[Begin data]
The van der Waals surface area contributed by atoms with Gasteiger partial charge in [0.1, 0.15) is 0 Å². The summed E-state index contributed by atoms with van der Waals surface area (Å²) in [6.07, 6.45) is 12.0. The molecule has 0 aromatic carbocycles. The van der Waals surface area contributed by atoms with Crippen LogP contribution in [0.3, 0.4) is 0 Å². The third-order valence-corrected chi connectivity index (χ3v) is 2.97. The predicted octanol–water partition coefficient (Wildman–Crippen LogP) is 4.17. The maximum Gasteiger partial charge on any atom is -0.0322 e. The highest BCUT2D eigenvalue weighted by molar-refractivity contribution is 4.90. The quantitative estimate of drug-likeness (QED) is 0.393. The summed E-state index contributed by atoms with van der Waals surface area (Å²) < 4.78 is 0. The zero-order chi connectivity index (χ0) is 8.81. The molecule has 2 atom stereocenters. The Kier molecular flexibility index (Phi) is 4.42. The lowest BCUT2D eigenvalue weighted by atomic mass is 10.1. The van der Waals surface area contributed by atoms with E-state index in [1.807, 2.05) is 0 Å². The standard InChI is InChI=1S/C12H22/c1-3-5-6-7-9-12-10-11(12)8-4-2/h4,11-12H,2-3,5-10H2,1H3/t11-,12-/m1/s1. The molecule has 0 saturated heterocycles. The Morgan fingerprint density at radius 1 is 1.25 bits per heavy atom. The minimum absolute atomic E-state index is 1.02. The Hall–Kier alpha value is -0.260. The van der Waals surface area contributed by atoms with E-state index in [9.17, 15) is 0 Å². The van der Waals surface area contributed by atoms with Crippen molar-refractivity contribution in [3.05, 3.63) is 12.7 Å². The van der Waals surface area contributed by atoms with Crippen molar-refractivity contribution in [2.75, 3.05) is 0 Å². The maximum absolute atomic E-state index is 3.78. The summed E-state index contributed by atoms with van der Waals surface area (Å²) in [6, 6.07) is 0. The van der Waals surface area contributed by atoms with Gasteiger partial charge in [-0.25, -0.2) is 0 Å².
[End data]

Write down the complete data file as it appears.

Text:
The van der Waals surface area contributed by atoms with Gasteiger partial charge in [0.1, 0.15) is 0 Å². The summed E-state index contributed by atoms with van der Waals surface area (Å²) in [6.07, 6.45) is 12.0. The molecule has 0 aromatic carbocycles. The van der Waals surface area contributed by atoms with Crippen LogP contribution in [0.3, 0.4) is 0 Å². The third-order valence-corrected chi connectivity index (χ3v) is 2.97. The predicted octanol–water partition coefficient (Wildman–Crippen LogP) is 4.17. The maximum Gasteiger partial charge on any atom is -0.0322 e. The highest BCUT2D eigenvalue weighted by molar-refractivity contribution is 4.90. The quantitative estimate of drug-likeness (QED) is 0.393. The summed E-state index contributed by atoms with van der Waals surface area (Å²) < 4.78 is 0. The zero-order chi connectivity index (χ0) is 8.81. The molecule has 2 atom stereocenters. The Kier molecular flexibility index (Phi) is 4.42. The lowest BCUT2D eigenvalue weighted by atomic mass is 10.1. The van der Waals surface area contributed by atoms with E-state index in [1.807, 2.05) is 0 Å². The standard InChI is InChI=1S/C12H22/c1-3-5-6-7-9-12-10-11(12)8-4-2/h4,11-12H,2-3,5-10H2,1H3/t11-,12-/m1/s1. The molecule has 0 saturated heterocycles. The Morgan fingerprint density at radius 1 is 1.25 bits per heavy atom. The minimum absolute atomic E-state index is 1.02. The Hall–Kier alpha value is -0.260. The van der Waals surface area contributed by atoms with E-state index in [9.17, 15) is 0 Å². The van der Waals surface area contributed by atoms with Crippen molar-refractivity contribution in [3.05, 3.63) is 12.7 Å². The van der Waals surface area contributed by atoms with Crippen molar-refractivity contribution in [2.75, 3.05) is 0 Å². The maximum absolute atomic E-state index is 3.78. The summed E-state index contributed by atoms with van der Waals surface area (Å²) in [6, 6.07) is 0. The van der Waals surface area contributed by atoms with Gasteiger partial charge in [-0.25, -0.2) is 0 Å².